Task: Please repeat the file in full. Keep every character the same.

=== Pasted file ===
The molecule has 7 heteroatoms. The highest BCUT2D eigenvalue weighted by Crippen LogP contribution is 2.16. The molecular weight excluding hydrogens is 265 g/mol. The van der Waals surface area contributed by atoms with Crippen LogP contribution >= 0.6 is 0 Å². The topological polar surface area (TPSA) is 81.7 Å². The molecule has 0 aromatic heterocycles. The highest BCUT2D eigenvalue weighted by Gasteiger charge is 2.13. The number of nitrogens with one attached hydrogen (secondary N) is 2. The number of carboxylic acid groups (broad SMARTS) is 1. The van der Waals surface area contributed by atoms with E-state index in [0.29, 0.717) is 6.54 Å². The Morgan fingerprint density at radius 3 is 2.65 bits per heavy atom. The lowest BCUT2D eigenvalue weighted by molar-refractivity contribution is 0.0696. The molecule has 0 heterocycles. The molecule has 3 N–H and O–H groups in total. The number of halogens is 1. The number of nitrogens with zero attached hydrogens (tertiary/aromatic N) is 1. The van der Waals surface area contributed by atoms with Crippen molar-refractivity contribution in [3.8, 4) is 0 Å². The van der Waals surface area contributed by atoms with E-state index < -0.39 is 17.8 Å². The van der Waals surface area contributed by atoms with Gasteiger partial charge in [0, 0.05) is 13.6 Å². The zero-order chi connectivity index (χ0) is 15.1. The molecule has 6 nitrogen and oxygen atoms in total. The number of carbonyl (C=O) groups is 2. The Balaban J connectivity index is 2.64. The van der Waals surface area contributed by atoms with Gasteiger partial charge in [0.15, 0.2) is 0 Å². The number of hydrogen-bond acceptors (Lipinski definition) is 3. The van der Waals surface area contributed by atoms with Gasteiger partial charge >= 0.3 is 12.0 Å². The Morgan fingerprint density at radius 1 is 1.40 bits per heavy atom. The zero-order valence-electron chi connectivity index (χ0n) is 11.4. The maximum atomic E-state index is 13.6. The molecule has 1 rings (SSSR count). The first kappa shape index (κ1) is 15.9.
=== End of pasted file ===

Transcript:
The molecule has 7 heteroatoms. The highest BCUT2D eigenvalue weighted by Crippen LogP contribution is 2.16. The molecular weight excluding hydrogens is 265 g/mol. The van der Waals surface area contributed by atoms with Crippen LogP contribution >= 0.6 is 0 Å². The topological polar surface area (TPSA) is 81.7 Å². The molecule has 0 aromatic heterocycles. The highest BCUT2D eigenvalue weighted by Gasteiger charge is 2.13. The number of nitrogens with one attached hydrogen (secondary N) is 2. The number of carboxylic acid groups (broad SMARTS) is 1. The van der Waals surface area contributed by atoms with E-state index in [0.29, 0.717) is 6.54 Å². The Morgan fingerprint density at radius 3 is 2.65 bits per heavy atom. The lowest BCUT2D eigenvalue weighted by molar-refractivity contribution is 0.0696. The molecule has 0 heterocycles. The molecule has 3 N–H and O–H groups in total. The number of halogens is 1. The number of nitrogens with zero attached hydrogens (tertiary/aromatic N) is 1. The van der Waals surface area contributed by atoms with Crippen molar-refractivity contribution in [3.8, 4) is 0 Å². The van der Waals surface area contributed by atoms with E-state index < -0.39 is 17.8 Å². The van der Waals surface area contributed by atoms with Gasteiger partial charge in [0, 0.05) is 13.6 Å². The zero-order chi connectivity index (χ0) is 15.1. The molecule has 6 nitrogen and oxygen atoms in total. The number of carbonyl (C=O) groups is 2. The Balaban J connectivity index is 2.64. The van der Waals surface area contributed by atoms with Gasteiger partial charge in [0.15, 0.2) is 0 Å². The number of hydrogen-bond acceptors (Lipinski definition) is 3. The van der Waals surface area contributed by atoms with Gasteiger partial charge >= 0.3 is 12.0 Å². The Morgan fingerprint density at radius 1 is 1.40 bits per heavy atom. The zero-order valence-electron chi connectivity index (χ0n) is 11.4. The maximum atomic E-state index is 13.6. The molecule has 1 rings (SSSR count). The first kappa shape index (κ1) is 15.9.